Slaying the Worry Monster-


Cast your cares on the Lord and he will sustain you; he will never let the righteous be shaken~ Psalm 55:22

 For the record, I do not consider myself to be an unusually anxious person. Nor, I am under the illusion that I am an extraordinarily relaxed or chill person. I probably fall somewhere squarely in the center of the anxiety spectrum (if there is such a thing).

 That said, I have had more than a few flashes of panic recently on account of all the stupid, weird and vexing things that have occurred over the course of the last week. As a result of those things I have a list of legitimate concerns that is long, diverse and growing rapidly. The list includes (but is not limited to) a really nasty cold (more annoying than worrisome, but still) my identity potentially being stolen (again), serious issues with an aging parent (again), and some troublesome logistical glitches with helping one of our kids move to another state. Complicating issues further, the above-mentioned problems have led to some irritating time-management snafus, which, in turn, has only compounded all my other worries. Then, last but definitely not least there was the fallout from the embarrassing (but not life-altering) antics of one of our teenage children.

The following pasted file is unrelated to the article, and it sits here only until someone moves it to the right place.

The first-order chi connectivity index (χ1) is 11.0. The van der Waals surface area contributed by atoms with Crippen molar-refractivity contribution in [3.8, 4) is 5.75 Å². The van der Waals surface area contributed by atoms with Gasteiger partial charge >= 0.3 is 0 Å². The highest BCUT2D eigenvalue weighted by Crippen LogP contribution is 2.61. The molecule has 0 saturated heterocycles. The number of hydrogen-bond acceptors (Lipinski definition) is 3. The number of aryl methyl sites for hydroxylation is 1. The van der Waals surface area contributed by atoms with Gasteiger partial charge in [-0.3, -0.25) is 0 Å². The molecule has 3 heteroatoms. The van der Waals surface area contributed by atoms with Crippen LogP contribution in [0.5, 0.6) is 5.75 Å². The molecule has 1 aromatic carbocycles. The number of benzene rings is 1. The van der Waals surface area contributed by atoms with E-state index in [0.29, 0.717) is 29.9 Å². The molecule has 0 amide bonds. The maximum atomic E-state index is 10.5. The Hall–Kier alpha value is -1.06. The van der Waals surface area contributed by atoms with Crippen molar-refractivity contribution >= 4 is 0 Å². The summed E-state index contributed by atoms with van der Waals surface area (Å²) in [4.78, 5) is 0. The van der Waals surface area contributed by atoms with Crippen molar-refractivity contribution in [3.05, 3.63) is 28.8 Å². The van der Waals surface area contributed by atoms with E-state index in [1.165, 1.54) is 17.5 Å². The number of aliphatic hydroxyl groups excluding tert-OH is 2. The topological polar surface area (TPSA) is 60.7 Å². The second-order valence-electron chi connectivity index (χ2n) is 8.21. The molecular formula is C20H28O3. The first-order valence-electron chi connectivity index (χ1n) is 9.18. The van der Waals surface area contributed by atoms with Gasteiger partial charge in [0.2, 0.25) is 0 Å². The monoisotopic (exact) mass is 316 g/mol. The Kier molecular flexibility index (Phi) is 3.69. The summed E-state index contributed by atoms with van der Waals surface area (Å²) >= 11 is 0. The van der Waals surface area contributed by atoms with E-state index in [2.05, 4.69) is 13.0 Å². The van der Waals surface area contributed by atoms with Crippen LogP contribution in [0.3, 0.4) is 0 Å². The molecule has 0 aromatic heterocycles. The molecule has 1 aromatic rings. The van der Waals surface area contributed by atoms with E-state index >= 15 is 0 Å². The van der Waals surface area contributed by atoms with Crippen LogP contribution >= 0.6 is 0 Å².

Sigh.

 Anyone who has been a Christian for any length of time (like me) knows that Christians are strongly cautioned against worrying about things they cannot control (Luke 12:22-29). That said, anyone who has been a Christian for any length of time also knows that even for people who are not excessive worriers there are times in life when it is far easier to recite Bible verses forbidding worry than it is to obey said verses.

 Sigh.

 Because I have worried more this week than I typically do, I have also thought about worry far more than I typically do. As I was thinking through the ins-and-outs of this issue it occurred to me that worry is dangerous from myriad of different perspectives, some obvious, others less so. Most of us know, at least on an academic level that worry is pointless, wastes mental energy, and has been proven to trigger a multitude of psychological and physical health problems. However, I am also convinced that worry is destructive from a spiritual and a relational perspective. Mostly because it’s a behavior that can easily lead to other behaviors that eventually lead to sin.